What I claim is:

l. in the recovery of oil from a subterranean oil reservoir exhibiting a base exchange capacity and penetrated by spaced injection and production systems defining a recovery zone of said reservoir, the method comprising:

a. injecting into said reservoir via said injection system an aqueous liquid containing divalent cations in a concentra' tion greater than the divalent ion concentration of formation water within said reservoir,

b. introducing into said reservoir via said injection system an aqueous liquid of a divalent ion concentration lower than the divalent ion concentration of the liquid injected in step (a) and containing an ionic polysaccharide thickening agent which is subject to agglomeration in the presence of said divalent ions,

c. introducing a driving fluid into said reservoir via said injection system, and

d. recovering oil from said production system.

2. The method of claim 1 wherein the aqueous liquid of step (a) is introduced into said reservoir in an amount within the range of to percent of the pore volume of said recovery zone and the aqueous liquid of step (b) is introduced into said reservoir in an amount within the range of l to percent of the pore volume ofsaid recovery zone.

3. The method of claim 1 wherein said aqueous liquid injected in step (a) exhibits a monovalent cation concentration lower than the monovalent cation concentration of said formation water 4. The method of claim 3 wherein the aqueous liquid injected in step'(b) contains monovalent cations in a conccntration greater than the monovalent cation concentration of the aqueous liquid injected in step (a).

5. The method of claim 1 further comprising intermediate steps (a) and (b) introducing into said reservoir via said injection system an aqueous buffer liquid of a divalent cation concentration lower than that of the liquid injected in step (a).

6. The method of claim 5 wherein said liquid injected in step (a) exhibits a monovalent cation concentration lower than the monovalent cation concentration of said formation water and said buffer liquid and liquid injected in step (b) exhibit higher monovalent cation concentrations than that of the liquid in 5 jected in step (a).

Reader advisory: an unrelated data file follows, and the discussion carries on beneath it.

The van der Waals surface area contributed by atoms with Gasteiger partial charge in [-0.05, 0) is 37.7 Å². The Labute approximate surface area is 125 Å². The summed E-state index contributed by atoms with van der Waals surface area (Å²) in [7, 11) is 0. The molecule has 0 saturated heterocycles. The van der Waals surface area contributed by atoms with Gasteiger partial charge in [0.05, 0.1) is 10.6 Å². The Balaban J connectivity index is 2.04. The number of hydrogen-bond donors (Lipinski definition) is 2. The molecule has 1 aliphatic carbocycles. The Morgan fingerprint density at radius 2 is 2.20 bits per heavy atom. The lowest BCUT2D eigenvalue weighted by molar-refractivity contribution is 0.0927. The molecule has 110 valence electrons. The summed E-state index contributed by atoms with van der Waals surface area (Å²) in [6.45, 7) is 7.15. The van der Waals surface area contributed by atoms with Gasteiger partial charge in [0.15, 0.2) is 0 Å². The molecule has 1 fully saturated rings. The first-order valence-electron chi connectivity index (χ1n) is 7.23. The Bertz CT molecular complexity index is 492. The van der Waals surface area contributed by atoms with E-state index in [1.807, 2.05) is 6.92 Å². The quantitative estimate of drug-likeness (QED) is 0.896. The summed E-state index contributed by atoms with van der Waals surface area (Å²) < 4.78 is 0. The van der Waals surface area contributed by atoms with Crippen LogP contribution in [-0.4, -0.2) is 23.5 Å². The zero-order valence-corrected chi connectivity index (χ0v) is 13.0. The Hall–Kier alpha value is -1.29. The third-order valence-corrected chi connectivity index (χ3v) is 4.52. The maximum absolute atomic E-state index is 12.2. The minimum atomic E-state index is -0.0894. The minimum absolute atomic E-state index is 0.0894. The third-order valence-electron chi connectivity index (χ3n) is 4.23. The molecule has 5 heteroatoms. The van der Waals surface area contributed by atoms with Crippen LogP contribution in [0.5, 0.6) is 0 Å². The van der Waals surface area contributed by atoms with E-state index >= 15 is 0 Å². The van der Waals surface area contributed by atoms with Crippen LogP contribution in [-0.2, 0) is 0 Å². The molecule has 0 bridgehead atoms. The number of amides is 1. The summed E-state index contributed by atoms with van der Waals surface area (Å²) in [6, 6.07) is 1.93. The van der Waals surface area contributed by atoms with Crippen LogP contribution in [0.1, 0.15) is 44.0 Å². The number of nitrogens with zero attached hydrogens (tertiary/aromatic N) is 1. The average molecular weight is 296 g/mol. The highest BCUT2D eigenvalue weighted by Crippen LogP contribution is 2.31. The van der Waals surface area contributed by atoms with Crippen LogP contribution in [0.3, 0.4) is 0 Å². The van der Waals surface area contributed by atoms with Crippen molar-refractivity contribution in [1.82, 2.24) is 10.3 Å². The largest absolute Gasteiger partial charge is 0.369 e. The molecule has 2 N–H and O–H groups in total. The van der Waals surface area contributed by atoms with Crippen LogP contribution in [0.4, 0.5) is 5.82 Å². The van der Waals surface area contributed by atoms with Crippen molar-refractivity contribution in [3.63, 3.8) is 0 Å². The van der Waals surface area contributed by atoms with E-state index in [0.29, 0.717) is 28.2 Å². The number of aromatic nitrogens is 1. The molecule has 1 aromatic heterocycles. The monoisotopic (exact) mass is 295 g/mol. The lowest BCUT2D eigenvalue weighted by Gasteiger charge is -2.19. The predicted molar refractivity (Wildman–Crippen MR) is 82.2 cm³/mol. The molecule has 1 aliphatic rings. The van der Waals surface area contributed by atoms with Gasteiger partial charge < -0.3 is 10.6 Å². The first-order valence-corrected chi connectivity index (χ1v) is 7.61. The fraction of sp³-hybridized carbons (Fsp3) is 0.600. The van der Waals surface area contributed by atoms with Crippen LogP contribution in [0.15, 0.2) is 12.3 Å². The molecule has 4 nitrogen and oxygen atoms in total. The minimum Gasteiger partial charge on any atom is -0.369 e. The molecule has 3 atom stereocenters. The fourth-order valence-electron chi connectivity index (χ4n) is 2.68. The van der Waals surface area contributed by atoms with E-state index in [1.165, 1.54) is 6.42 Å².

7. The method of claim 1 wherein said thickening agent is an ionic polysaccharide produced by fermentation of carbohydrates by bacteria of the genus Xanthomonas.

8. The method of claim 7 wherein said thickening agent is the ionic polysaccharide B-l459.

9. in the recovery of oil from a subterranean oil reservoir exhibiting a base exchange capacity and penetrated by spaced injection and production systems defining a recovery zone of said reservoir, the method comprising:

a. injecting into said reservoir via said injection system an aqueous liquid containing divalent cations in a concentration within the range of 0.5 to 5 weight percent,

b. introducing into said reservoir via said injection system an aqueous liquid of a divalent ion concentration lower than that of the liquid injected in step (a) and within the range of O to 0.5 weight percent and containing an ionic polysaccharide which is subject to agglomeration in the presence of said divalent ions,

c. introducing a driving fluid into said reservoir via said injection system, and

d. recovering oil from said production system.

10. The method of claim 9 wherein said thickening agent is an ionic polysaccharide produced by fermentation of carbohydrates by bacteria of the genus Xanthomonas.

11. The method of claim 10 wherein said thickening agent is the ionic polysaccharide 8-1459.

12. The method of claim 11 wherein the liquid injected in step (a) exhibits a monovalent cation concentration within the range of O to 0.5 weight percent and the liquid injected in step (b) exhibits a higher monovalent cation concentration within the range of0.5 to 2.5 weight percent.